Tuesday, January 25, 2011

Vision Specialist

We had a visit from Chloe's new vision specialist (VIS) yesterday. We're receiving her services through the same Help Me Grow program that provides us an early intervention specialist, physical therapist, occupational therapist, and speech therapist. They all come to our house, which is fantastic, and they're all great ladies. I was skeptical about how much assistance the vision specialist would provide. Chloe's not blind and, in fact, the vision in her right eye is pretty good.

My skepticism was banished within the first 5 minutes of her arrival. The VIS is visually impaired herself and, therefore, has first-hand knowledge of the needs of visually impaired children. She sat on the floor to play with Chloe and immediately noticed that, when sitting up, Chloe held her arms out/down (sort of forming an upside-down V) with her palms facing the ground. Chloe has been sitting up for quite a while now and seems pretty stable to me. But, when the VIS presented a toy Chloe's arms were down in this protective position. She explained to me that Chloe doesn't have the depth perception to look at a toy and feel confident about not falling. This explains so much!!! Chloe can sit just fine but prefers to crawl around and play with toys while laying on her tummy or back. She recommended that we give Chloe extra sitting support when we do vision play or just want her to hold and look at toys while sitting up. This will give her the opportunity to focus on the toy in front of her without worrying about falling to the side. We'll bring the Bumbo and the Boppy back out for this. I found this insight just fascinating!

She also noticed that Chloe tilts her head to the side when regarding a toy. That's because Chloe's eyes don't usually work together. (Remember that there's a huge discrepancy in the vision of Chloe's eyes.) She'll track with either eye but will usually prefer the right eye. We did notice her regard a toy with both eyes a few times so that's encouraging. We're going to start presenting toys from her left so she has more practice looking with her left eye and we'll pay close attention to the tilt to notice when she's using one eye or both.

She also did an acuity test to determine that Chloe can see an object that's 3 inches in size from about 20 inches away. This is something for us to keep in mind during play.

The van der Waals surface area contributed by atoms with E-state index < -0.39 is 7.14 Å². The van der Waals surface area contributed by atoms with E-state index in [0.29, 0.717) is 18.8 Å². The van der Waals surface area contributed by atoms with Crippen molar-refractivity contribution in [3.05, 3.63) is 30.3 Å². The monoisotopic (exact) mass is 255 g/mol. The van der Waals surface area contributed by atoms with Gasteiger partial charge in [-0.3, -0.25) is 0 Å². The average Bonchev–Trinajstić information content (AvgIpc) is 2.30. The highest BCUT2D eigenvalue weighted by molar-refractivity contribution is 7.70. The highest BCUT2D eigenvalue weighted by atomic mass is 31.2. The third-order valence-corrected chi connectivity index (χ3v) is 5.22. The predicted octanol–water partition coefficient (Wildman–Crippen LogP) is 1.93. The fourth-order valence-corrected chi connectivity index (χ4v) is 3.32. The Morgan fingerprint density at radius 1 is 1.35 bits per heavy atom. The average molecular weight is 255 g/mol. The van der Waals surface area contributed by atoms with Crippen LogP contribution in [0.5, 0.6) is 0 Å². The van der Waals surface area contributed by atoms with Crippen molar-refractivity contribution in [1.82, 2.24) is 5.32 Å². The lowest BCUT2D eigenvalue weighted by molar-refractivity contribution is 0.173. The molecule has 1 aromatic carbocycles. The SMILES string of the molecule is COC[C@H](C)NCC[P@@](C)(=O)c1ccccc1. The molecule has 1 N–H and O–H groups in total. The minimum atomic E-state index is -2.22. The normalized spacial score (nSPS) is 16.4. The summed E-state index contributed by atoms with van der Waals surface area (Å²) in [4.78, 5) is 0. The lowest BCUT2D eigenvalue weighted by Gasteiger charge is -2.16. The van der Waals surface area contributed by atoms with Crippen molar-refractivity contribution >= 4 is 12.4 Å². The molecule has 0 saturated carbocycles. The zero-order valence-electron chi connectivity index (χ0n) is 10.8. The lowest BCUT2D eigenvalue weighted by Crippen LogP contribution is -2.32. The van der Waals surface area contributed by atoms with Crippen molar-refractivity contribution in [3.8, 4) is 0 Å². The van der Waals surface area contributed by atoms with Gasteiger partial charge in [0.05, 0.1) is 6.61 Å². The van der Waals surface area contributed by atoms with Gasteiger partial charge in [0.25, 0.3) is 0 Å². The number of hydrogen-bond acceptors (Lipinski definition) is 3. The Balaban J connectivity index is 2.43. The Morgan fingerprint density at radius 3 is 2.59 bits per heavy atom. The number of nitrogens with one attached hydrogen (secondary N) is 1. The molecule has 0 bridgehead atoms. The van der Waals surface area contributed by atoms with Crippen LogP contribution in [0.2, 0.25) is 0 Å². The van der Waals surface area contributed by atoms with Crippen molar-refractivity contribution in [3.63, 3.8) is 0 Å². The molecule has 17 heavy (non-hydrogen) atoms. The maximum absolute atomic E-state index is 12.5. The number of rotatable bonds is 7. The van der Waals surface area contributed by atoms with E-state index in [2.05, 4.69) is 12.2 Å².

Some other suggestions were:
-Consider a tactile program to give Chloe more information and body input.
-Practice putting objects in and out of a container so Chloe can practice looking into something.
-When presenting a toy at midline (centered in front of her face) give her time to use her eyes together.
-Practice carpet to carpet transitions (crawling from one surface to another). She may have trouble determining the depth of a new surface.

A great visit. I'm so glad I agreed to her services! My hope is that, by following her advice, we can improve Chloe's ability to use her eyes together and avoid inappropriate habits (like the head tilt) that could affect her physically* and socially** in the future.

*The body is meant to be in alignment. A constant head tilt throws of that alignment and can cause pain and require surgery in the future.
**People think it's weird when someone constantly tilts their head to one side.


The Hillbergs said...

you know -- you should win mom of the year -- you have been doing a full time job with all of Chloe's appointments and therapies! Its great that you are recording all this because when she's our age, it will be so wonderful for her to lookback and see how much she's overcome! And little kids are so amazing -- I have no doubt whatsoever that she's going to get through all these hurdles and come out stronger and braver than you could ever imagine! Plus, she'll be able to put that contact in and out of her eye!

Megan B ♥ said...

Wow, what great input. Who knew, eh? A vision specialist. Huh. FAB!